to say. “In such cases, give up the game. The door is open. Do you say
the universe pinches you? Then take off your shoe by going out of the
universe.” This would have been the orthodox consistent answer. But I
was inconsistent, not indeed in words, but in a heretical glance of
sympathy, which Glaucus—I could see—interpreted rightly. We parted. As I
walked slowly back to my rooms, I had leisure to reflect that the gospel
of Epictetus had no power to strengthen Glaucus, and—I began to fear—no
power to strengthen me, except to bear comparative trifles. It was not
strong enough—at least in me—to stand up against the great and tragic
calamities of human life.

With these thoughts, I sat down once more to study Paul’s epistles from
the beginning. Once more (but now for the last time) I was led into a
digression. It was the word “gospel” that thus dragged me away, coming
upon me (in Paul’s first sentence) just when I had been deploring the
failure of the “gospel” of Epictetus. Reading on, I found that Paul’s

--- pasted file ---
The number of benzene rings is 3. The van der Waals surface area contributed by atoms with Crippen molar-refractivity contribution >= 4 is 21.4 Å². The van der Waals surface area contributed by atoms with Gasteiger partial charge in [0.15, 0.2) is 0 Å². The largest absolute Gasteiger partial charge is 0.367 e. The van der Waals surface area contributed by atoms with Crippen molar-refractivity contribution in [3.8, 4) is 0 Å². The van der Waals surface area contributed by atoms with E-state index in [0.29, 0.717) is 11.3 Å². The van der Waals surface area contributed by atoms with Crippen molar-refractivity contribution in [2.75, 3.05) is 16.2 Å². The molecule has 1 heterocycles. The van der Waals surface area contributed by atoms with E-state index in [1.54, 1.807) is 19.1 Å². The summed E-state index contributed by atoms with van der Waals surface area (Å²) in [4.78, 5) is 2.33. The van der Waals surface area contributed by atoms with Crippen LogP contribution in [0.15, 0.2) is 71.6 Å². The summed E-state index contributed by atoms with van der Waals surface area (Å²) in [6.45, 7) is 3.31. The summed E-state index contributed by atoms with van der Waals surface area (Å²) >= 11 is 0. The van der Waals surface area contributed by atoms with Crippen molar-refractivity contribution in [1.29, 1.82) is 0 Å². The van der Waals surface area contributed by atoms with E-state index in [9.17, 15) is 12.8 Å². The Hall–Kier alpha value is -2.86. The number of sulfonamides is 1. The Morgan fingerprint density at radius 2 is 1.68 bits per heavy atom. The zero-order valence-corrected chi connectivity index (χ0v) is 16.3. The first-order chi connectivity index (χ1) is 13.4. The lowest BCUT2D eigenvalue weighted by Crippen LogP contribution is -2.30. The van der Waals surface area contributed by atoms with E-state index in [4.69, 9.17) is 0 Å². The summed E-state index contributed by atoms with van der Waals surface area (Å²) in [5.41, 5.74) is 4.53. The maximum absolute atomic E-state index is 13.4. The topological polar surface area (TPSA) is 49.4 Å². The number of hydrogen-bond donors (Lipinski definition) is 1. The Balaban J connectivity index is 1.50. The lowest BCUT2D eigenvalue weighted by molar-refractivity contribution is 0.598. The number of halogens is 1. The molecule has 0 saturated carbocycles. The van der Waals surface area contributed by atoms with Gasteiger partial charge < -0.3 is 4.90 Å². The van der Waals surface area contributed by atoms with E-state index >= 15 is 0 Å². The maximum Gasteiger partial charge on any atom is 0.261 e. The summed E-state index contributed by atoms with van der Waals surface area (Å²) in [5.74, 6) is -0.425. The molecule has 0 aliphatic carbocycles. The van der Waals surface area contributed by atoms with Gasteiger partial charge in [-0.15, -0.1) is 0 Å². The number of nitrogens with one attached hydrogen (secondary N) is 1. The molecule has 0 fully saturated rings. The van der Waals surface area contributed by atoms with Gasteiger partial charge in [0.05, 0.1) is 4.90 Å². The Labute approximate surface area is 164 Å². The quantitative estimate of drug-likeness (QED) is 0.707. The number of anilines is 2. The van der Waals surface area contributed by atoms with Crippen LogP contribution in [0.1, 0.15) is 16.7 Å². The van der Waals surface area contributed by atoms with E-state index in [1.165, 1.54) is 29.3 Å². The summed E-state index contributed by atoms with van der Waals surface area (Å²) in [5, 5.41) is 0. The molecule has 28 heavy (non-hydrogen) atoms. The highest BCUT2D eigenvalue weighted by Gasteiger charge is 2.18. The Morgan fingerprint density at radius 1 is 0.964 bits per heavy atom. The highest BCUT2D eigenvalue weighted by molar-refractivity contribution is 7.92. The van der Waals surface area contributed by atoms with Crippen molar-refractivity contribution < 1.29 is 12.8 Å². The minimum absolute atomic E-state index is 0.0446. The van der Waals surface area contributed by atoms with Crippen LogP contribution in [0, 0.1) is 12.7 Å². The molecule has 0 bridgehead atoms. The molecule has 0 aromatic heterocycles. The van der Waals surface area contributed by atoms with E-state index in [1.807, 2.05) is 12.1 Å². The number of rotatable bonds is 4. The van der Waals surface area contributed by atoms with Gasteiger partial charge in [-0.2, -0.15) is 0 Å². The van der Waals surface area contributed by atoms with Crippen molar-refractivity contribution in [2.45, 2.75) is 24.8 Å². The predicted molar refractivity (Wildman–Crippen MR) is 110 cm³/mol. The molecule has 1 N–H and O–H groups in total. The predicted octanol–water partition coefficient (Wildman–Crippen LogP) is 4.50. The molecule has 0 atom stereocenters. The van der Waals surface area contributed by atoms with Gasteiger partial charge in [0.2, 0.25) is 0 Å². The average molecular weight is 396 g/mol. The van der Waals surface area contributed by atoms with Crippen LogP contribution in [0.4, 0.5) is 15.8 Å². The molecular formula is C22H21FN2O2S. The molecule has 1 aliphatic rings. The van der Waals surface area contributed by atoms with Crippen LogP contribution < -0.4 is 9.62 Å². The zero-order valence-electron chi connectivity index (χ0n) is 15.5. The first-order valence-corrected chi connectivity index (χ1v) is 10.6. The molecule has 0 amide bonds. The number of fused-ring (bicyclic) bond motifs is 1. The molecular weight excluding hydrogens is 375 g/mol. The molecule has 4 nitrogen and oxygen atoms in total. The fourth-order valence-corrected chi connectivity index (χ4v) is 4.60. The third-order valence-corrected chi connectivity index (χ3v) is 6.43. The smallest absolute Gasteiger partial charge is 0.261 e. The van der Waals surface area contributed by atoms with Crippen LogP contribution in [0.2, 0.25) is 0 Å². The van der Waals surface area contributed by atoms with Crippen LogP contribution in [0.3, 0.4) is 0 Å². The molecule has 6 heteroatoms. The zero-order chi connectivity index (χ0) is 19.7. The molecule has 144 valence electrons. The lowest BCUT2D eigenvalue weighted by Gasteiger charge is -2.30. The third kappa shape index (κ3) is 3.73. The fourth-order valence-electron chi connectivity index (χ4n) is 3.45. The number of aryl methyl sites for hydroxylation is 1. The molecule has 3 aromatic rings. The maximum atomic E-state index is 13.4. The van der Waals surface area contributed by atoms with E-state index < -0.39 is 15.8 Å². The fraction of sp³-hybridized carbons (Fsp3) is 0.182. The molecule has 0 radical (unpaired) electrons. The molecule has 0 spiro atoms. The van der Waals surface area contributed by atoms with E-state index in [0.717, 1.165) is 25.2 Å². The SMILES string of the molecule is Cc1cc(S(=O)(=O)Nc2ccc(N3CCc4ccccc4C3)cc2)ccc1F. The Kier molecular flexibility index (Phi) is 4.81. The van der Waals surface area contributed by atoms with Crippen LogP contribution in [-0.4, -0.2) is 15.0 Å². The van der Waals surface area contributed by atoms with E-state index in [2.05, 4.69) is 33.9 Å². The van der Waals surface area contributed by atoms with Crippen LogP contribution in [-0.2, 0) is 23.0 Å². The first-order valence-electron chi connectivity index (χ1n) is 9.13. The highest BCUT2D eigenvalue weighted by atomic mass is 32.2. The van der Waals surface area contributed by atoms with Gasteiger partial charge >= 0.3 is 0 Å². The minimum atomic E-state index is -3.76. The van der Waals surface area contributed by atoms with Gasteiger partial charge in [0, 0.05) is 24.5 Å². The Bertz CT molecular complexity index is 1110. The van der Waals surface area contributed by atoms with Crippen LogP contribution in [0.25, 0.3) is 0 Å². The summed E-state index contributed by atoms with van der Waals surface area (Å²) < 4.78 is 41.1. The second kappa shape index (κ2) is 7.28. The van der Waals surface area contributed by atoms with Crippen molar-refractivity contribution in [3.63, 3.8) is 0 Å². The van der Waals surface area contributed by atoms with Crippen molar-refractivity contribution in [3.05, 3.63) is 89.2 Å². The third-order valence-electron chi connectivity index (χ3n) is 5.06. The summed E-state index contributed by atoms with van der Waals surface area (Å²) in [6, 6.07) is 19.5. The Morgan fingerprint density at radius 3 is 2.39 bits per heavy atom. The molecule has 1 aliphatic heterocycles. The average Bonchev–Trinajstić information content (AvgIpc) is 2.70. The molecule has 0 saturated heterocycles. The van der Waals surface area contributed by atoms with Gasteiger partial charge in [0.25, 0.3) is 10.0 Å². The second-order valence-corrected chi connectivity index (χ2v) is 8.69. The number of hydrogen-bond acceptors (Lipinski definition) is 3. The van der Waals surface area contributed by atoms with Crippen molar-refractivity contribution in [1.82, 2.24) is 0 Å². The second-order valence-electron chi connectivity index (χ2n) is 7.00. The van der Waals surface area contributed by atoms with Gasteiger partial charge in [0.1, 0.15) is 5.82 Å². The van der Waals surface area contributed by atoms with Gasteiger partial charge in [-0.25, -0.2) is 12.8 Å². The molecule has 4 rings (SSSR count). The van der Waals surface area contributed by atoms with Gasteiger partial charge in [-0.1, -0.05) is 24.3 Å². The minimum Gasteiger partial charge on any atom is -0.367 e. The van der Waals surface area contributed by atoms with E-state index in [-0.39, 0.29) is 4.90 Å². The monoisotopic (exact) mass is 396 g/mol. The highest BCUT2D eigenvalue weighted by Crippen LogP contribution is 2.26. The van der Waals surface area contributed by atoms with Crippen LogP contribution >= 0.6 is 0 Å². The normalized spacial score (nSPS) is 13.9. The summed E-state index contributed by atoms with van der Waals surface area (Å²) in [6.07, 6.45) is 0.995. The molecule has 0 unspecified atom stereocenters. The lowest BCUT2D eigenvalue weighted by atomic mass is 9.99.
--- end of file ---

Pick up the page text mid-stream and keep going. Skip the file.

“gospel” had been “promised beforehand, through God’s prophets, in the
holy scriptures concerning His son.” A little later, the writer said, “I
am not ashamed of the gospel. For it is God’s power tending to salvation
for every one that hath faith, Jew first, and then Greek. For God’s
righteousness is therein revealed, from faith tending to faith, even as
it is written, ‘Now the righteous shall live by faith’.”

The next words surprised me by mentioning “God’s wrath” as a part of the
gospel: “For there is revealed therein _God’s wrath_ from heaven against
all ungodliness and unrighteousness of men that hold down the truth in
unrighteousness.” But I immediately perceived that it might be regarded
as “gospel” or “good tidings” to be informed that God does really feel
“wrath” at unrighteousness, or injustice, and that He will sooner or
later judge and punish it. Accordingly I was not surprised to find Paul,
soon afterwards, connecting “gospel” and “judging” thus: “In the day when
God shall judge the secrets of men according to my gospel, through Jesus

From this I perceived that Paul’s gospel promised a righteous judgment
as well as immortality. But how could it be proved that there would be
this righteous judgment? Paul said that it was “revealed _from faith to
faith_.” He added, “_as it is written_”; and a note in the margin of my